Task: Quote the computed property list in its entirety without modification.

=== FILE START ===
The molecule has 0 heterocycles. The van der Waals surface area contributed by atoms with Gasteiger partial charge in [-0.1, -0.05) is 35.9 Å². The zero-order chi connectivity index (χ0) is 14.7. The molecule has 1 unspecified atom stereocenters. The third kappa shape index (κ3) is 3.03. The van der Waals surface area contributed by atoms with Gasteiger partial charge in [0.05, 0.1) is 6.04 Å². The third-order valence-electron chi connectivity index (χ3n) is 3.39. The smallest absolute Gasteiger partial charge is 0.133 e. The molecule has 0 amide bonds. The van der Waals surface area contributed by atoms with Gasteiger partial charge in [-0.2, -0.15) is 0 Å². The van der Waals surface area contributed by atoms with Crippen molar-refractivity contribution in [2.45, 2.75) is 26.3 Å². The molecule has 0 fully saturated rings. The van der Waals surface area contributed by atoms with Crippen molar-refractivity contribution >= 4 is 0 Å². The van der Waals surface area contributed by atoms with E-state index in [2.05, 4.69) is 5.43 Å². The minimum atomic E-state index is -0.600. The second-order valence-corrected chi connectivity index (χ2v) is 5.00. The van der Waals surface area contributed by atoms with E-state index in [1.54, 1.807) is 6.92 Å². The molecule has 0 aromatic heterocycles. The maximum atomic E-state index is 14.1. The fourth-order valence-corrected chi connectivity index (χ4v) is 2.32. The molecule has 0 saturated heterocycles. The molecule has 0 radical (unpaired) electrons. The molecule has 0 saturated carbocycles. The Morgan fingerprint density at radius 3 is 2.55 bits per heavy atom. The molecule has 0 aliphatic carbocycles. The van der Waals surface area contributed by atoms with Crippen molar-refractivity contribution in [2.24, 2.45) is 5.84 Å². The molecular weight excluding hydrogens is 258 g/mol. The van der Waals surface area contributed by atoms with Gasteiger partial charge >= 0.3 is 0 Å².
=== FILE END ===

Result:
The molecule has 0 heterocycles. The van der Waals surface area contributed by atoms with Gasteiger partial charge in [-0.1, -0.05) is 35.9 Å². The zero-order chi connectivity index (χ0) is 14.7. The molecule has 1 unspecified atom stereocenters. The third kappa shape index (κ3) is 3.03. The van der Waals surface area contributed by atoms with Gasteiger partial charge in [0.05, 0.1) is 6.04 Å². The third-order valence-electron chi connectivity index (χ3n) is 3.39. The smallest absolute Gasteiger partial charge is 0.133 e. The molecule has 0 amide bonds. The van der Waals surface area contributed by atoms with Gasteiger partial charge in [-0.2, -0.15) is 0 Å². The van der Waals surface area contributed by atoms with Crippen molar-refractivity contribution in [2.45, 2.75) is 26.3 Å². The molecule has 0 fully saturated rings. The van der Waals surface area contributed by atoms with Crippen molar-refractivity contribution >= 4 is 0 Å². The van der Waals surface area contributed by atoms with E-state index in [2.05, 4.69) is 5.43 Å². The minimum atomic E-state index is -0.600. The second-order valence-corrected chi connectivity index (χ2v) is 5.00. The van der Waals surface area contributed by atoms with E-state index in [1.54, 1.807) is 6.92 Å². The molecule has 0 aromatic heterocycles. The maximum atomic E-state index is 14.1. The fourth-order valence-corrected chi connectivity index (χ4v) is 2.32. The molecule has 0 saturated heterocycles. The molecule has 0 radical (unpaired) electrons. The molecule has 0 saturated carbocycles. The Morgan fingerprint density at radius 3 is 2.55 bits per heavy atom. The molecule has 0 aliphatic carbocycles. The van der Waals surface area contributed by atoms with Crippen molar-refractivity contribution in [2.24, 2.45) is 5.84 Å². The molecular weight excluding hydrogens is 258 g/mol. The van der Waals surface area contributed by atoms with Gasteiger partial charge >= 0.3 is 0 Å².